The whole family is traumatised. The parents are traumatised by the loss of their first-born son. The siblings have just lost their first-born brother. The family are abandoned by society and the system and left to grieve on their own. The once safe happy home has now become a sad and lonely place to visit. What is it like for the younger siblings who have to resume normal family life? They have not just lost a sibling but they have also temporarily lost their once loving and supportive parents. How can a parent be expected to deal with the loss of a child and be there to comfort and support the remaining siblings? This is cruelty of the highest form. The loss of a child and the loss of a sibling is comparable to a life-long prison sentence.
The family tree has changed forever. He will always be a very special family member but his line stops there. He is only known to siblings born after his passing through existing family. To have been deprived of ever getting to know your very own sibling is unforgiveable. He is also only known by name to the next generation of the family tree.
All future family occasions are changed forever. Birthday celebrations, anniversaries, festive occasions are no longer a celebration but a sad reminder of the past. The anniversary, the siblings birthday and christmas day are by far the most difficult to get through. Every year you relive the past.
Two decades ago there was no counselling or support available to parents or siblings who suffered the loss of a child or young sibling. Maybe this was acceptable then in the times of dear old recession-gripped Ireland but it is not acceptable today.
Only in the last few years has a charitable organisation called AnamCara been set up by bereaved parents to help and support grieving parents. Sibling grief also needs to be acknowledged.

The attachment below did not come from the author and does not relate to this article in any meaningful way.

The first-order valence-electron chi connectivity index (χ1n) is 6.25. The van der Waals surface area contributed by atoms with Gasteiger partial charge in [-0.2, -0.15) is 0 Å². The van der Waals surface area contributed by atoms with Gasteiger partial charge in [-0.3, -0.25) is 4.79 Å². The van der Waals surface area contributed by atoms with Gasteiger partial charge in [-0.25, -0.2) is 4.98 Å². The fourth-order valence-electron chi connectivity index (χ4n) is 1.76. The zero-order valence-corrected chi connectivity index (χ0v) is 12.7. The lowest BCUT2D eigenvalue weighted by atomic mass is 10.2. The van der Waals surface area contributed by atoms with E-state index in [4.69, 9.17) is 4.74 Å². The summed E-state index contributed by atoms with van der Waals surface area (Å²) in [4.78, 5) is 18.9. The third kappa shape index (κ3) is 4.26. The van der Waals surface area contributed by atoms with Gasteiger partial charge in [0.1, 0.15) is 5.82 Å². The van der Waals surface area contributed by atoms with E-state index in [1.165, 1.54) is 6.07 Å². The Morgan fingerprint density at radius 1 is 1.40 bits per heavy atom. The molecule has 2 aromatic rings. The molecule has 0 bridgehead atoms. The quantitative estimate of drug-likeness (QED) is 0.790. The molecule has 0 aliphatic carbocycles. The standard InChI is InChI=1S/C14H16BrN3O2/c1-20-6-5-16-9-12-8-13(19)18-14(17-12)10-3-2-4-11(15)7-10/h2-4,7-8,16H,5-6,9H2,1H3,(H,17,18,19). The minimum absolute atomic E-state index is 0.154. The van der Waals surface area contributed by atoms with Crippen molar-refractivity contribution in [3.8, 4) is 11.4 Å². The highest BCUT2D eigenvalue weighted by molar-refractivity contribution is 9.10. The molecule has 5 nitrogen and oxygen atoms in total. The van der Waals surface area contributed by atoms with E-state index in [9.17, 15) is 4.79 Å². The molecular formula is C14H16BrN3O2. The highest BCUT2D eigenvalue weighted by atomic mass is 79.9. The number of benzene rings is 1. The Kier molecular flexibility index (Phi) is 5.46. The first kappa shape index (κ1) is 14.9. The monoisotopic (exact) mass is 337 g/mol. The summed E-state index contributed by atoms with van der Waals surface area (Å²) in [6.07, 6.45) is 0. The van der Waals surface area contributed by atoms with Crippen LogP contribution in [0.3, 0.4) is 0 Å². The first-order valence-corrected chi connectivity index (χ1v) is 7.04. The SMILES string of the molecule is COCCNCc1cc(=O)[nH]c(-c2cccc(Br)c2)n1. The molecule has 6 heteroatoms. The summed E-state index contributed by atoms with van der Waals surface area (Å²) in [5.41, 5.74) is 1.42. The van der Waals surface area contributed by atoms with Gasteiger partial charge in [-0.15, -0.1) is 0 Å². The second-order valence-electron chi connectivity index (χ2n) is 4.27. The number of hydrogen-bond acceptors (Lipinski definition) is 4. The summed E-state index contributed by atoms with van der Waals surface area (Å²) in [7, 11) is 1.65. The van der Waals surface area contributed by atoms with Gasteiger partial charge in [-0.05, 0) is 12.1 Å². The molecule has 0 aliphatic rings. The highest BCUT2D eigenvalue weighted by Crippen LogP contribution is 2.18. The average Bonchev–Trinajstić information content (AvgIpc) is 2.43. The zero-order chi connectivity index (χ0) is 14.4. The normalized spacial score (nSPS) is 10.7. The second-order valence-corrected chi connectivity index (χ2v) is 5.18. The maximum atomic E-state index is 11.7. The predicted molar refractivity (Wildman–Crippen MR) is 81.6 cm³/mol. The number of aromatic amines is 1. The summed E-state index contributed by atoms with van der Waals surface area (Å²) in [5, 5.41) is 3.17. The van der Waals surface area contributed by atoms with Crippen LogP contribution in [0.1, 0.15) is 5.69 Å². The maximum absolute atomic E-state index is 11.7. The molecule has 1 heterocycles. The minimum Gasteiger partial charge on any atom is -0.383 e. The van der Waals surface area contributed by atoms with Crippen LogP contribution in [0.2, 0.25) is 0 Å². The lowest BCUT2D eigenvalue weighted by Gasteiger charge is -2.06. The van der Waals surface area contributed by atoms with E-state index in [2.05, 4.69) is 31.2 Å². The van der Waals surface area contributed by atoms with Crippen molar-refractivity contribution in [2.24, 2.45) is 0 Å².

Where the loss of a child is incomprehensible the loss of a sibling is equally so. Both parent and sibling have suffered the loss of a portion of their past, present and future life.
After the Death of a Brother or Sister
After the death of your brother or sister you may feel:
Shocked and numb,
Like nothing else would matter anymore,
Angry and confused with god for letting this happen (betrayed),
Guilty and regretful of what you could have told them,
Isolated from friends who don’t understand and either say the wrong things or nothing at all,
Constantly tired even when you have slept for hours,
Emptiness inside that never goes away,
Irritated by teachers who try to understand or treat you differently,
That when you cry you can feel your heart breaking,
Confused that when people see you upset they ask “are you ok” or “whats wrong” do they actually expect you to answer!!
You think life can’t get better ever again.
But there is always one friend, it does not have to be a best friend, who you can talk to and they will listen and it feels like they understand and it makes you feel good just knowing they are there.
External Links for Siblings
Go 4 It!
Michael Rosen, the Children’s Laureate, joined Barney and the GFI team to talk about the difficult topic of coping with death. All the children on the programme have had to deal with their Dad or brother dying.
They wanted to pass on their tips to other children.
BBC Radio 4’s “Go 4 It”: Children and Bereavement